Wednesday, September 13, 2017

Gotchas with Altering Table Schemas in Redshift

As I learned recently the hard way, simply altering tables in Redshift to perform a simple operation of adding columns doesn't behave the same way in a data warehouse as it does in regular relational databases.

Running the following SQL statement in Redshift actually has a lot more issues than you would expect:

ALTER TABLE rs_table ADD COLUMN new_column;

Despite the simple nature of this statement, many issues begin to emerge.

One of these is table locking. If an application is connecting to it via JDBC, connections would end up being queued because one Redshift cluster only allows 500 concurrent connections as per their online documentation.

Moreover, it was noticed that there were a number of duplicate records when inserts occurred on a matching key instead of updating the existing record or deleting the old record. This was most likely due to the fact that it was in the process of being altered during an insert and the key match could not be found.

This meant that an alternative approach was needed in order to prevent the locking and concurrency.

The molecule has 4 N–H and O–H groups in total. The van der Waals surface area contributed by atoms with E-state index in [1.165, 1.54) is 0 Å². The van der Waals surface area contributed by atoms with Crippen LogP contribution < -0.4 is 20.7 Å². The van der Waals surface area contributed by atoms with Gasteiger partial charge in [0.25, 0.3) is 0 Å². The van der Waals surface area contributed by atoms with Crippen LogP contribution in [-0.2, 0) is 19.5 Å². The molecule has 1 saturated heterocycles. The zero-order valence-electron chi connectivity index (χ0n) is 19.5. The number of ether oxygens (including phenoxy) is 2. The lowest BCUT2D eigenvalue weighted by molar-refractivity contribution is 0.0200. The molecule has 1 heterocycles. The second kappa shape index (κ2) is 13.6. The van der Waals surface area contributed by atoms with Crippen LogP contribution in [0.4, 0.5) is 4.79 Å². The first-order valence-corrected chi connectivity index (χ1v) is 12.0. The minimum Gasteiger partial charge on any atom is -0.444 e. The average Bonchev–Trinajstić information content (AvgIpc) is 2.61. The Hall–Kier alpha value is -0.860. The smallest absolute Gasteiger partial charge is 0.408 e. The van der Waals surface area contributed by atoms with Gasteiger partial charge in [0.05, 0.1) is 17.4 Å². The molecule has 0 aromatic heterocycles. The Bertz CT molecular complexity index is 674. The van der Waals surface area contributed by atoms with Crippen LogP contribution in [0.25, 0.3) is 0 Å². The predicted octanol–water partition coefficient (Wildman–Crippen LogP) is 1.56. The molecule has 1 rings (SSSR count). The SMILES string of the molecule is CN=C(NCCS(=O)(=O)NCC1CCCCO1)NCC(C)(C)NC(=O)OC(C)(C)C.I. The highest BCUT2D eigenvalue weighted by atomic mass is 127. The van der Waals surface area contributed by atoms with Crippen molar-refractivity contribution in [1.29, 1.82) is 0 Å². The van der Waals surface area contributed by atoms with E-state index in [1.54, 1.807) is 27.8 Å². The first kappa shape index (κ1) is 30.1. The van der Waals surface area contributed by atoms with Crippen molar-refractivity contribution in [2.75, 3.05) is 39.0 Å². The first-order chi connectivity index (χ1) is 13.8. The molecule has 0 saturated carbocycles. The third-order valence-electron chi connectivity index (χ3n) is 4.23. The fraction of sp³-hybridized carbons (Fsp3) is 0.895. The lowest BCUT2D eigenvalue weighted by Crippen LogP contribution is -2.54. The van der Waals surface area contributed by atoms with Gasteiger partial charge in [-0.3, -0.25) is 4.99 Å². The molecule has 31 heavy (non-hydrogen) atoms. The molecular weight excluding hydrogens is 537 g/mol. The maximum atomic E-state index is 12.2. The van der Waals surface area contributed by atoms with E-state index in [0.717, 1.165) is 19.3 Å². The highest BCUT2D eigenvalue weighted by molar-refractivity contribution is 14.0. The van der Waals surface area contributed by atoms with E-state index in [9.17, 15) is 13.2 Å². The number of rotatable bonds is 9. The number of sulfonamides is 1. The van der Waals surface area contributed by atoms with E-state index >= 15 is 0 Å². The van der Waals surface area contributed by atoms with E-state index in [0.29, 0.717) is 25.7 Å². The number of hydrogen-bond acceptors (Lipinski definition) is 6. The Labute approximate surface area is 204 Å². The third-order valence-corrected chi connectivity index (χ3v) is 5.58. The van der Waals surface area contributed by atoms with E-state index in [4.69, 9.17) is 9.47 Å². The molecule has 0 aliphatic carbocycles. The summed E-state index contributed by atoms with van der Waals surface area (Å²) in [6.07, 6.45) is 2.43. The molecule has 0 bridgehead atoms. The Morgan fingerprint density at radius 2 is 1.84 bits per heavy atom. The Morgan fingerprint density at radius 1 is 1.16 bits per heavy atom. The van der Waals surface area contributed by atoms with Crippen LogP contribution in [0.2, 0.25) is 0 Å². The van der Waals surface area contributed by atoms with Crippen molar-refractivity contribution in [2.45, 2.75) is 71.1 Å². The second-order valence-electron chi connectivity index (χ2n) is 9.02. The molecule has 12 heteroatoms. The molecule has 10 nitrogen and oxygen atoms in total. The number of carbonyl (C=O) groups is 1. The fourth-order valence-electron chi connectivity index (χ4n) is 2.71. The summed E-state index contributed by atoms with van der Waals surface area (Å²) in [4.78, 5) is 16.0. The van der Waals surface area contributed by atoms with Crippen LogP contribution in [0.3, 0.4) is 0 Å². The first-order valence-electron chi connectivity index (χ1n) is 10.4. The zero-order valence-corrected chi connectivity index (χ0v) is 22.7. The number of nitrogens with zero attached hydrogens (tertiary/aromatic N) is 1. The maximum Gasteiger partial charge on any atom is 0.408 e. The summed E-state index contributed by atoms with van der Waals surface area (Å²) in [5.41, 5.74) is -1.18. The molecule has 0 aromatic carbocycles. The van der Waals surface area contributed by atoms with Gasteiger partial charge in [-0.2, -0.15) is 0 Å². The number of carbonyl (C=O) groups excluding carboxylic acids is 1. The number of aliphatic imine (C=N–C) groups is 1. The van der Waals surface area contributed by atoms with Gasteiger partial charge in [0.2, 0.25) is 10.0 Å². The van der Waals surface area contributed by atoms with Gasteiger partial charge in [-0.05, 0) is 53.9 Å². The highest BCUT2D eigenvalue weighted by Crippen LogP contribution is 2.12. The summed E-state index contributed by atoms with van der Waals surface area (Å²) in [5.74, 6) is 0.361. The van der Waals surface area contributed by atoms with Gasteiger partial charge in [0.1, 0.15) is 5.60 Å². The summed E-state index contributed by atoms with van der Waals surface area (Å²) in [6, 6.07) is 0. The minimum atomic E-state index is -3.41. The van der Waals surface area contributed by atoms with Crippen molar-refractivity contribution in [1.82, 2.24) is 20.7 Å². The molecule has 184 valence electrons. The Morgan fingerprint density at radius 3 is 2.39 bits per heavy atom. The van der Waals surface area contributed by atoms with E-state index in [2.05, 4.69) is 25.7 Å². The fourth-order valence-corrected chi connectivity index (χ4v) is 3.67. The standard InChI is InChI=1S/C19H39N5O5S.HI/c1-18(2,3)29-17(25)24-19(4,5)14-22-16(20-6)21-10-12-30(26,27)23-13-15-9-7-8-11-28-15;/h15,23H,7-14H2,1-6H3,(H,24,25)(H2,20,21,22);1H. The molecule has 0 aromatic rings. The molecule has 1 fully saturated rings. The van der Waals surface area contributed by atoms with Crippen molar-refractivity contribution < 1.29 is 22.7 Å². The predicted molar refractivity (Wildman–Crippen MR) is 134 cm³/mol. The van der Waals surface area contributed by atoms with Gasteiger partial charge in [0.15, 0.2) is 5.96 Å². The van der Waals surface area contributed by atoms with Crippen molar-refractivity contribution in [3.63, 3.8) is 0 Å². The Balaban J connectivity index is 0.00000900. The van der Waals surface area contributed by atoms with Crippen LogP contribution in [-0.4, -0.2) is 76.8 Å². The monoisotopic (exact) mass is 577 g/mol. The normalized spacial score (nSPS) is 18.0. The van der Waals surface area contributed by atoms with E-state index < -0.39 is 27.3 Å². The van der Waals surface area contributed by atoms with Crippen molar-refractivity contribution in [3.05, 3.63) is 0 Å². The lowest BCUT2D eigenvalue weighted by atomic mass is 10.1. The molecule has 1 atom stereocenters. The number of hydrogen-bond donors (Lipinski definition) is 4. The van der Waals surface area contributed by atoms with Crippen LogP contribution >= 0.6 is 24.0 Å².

The following steps were tried and tested, and proved to work well:
  • Create the new table with the new schema suffixed with _new
  • Copy data from the old table to the new table
  • Rename old table suffixed with _old
  • Rename new table removing _new suffix
This is done in SQL as follows:

-- Create new table with new schema
CREATE TABLE rs_table_new
    id numeric(10),
    name varchar(250),
    date timestamp,
    new_column numeric(10)
) SORTKEY(dbid, date, clientid);
-- Copy data from old table to new
INSERT INTO rs_table_new
FROM rs_table;
-- Rename table
ALTER TABLE rs_table RENAME TO rs_table_old;
ALTER TABLE rs_table_new RENAME TO rs_table;

Amazingly, the total execution time for a table with over 10 million records completed in under 2 minutes as opposed to the initial 2 hours.